Unsettling Calm After the Storm
- Nov 25, 2008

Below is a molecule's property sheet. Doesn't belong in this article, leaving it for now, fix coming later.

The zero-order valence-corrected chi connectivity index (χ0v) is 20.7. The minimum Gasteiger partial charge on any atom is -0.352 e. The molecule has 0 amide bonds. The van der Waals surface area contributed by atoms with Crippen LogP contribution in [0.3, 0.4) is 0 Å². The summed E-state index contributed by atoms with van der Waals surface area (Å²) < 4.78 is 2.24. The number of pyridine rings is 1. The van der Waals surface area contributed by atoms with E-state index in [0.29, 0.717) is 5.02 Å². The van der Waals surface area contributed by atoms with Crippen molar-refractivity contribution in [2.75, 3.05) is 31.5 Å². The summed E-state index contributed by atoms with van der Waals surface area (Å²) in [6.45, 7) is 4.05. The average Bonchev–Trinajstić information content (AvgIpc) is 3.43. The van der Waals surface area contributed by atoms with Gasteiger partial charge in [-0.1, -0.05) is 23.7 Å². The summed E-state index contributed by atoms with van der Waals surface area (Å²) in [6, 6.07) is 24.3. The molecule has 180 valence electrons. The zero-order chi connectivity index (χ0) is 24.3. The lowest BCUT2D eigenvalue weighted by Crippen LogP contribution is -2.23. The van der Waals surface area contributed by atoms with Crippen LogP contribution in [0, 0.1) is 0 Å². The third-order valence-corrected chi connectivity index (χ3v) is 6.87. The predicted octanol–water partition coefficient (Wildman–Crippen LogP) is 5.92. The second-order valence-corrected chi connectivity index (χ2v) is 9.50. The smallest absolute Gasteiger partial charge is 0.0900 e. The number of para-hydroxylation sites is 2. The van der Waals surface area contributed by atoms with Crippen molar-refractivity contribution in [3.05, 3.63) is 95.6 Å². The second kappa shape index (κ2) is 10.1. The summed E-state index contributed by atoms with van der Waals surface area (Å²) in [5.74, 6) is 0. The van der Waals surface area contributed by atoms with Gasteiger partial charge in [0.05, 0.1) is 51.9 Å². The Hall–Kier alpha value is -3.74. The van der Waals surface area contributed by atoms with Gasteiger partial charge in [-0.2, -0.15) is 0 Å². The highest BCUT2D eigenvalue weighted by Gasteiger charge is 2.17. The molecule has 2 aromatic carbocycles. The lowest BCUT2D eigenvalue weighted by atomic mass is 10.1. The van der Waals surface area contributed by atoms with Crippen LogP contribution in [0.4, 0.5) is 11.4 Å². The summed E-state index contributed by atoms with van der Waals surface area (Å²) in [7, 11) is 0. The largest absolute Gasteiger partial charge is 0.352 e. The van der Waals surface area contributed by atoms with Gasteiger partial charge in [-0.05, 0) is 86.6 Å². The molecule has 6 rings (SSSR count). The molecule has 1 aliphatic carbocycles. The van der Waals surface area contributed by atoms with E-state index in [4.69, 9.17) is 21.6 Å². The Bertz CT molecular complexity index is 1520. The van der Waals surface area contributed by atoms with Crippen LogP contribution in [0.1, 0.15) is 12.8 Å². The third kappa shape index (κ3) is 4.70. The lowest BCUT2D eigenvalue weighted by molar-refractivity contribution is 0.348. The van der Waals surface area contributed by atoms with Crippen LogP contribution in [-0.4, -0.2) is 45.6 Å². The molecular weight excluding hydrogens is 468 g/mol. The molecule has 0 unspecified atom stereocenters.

The credit freeze that came with the Panic of 2008 this fall has put the sale-leaseback business in a peculiar bind. Because obtaining financing is more difficult than it used to be, companies that happen to own real estate are looking ever more closely at the possibility of unlocking that capital via a sale-leaseback.The problem is that the pool of potential buyers for such properties has shrunk, and the remaining players are finding it hard to finance deals. Andrew Sandquist, senior vice president for the Oak Brook, Ill., office of CB Richard Ellis Inc. and a net lease investment specialist for the company’s investment properties group, noted that while the industry is soldiering on, it still has a long slog ahead of it.CPN recently spoke with Sandquist about the difficult state of the sale-leaseback market.CPN: How much has the sale-leaseback market suffered in the last few months?Sandquist: There is a lot of negativity related to valuation right now. Until recently, the commercial fundamentals were strong, but now we’re seeing negative trends in rent, pockets of increasing vacancies and an uptick in commercial mortgage defaults. Factoring those trends in, financial for sale-leasebacks has been hit as hard as other kinds of commercial real estate lending. There isn’t one statistic I can point to about sale-leasebacks, but it’s likely that sales volumes are down 60 to 80 percent from last year because of the difficulty of financing. I can’t overstate the matter. It’s very difficult, extremely difficult, to get financing in today’s market. The interest is still there, but the problem is the buyers can’t tap financing.CPN:What about buyers who do not need financing?Sandquist: The entities that are well capitalized can buy all-cash, but few investors want to do that. Investors that buy all-cash are demanding a premium that sale-leaseback generally doesn’t offer.CPN: Are you seeing seller financing?Sanquist: In some cases, but that’s difficult too. Whatever the financing situation, the highest probability of getting a deal done is in a core market like New York City, Chicago or Los Angeles. Trying to get a sale-leaseback done in a secondary or tertiary or rural market is challenging if not impossible. Once the credit market opens up, things will improve, but it’s impossible to forecast when that’s going to happen.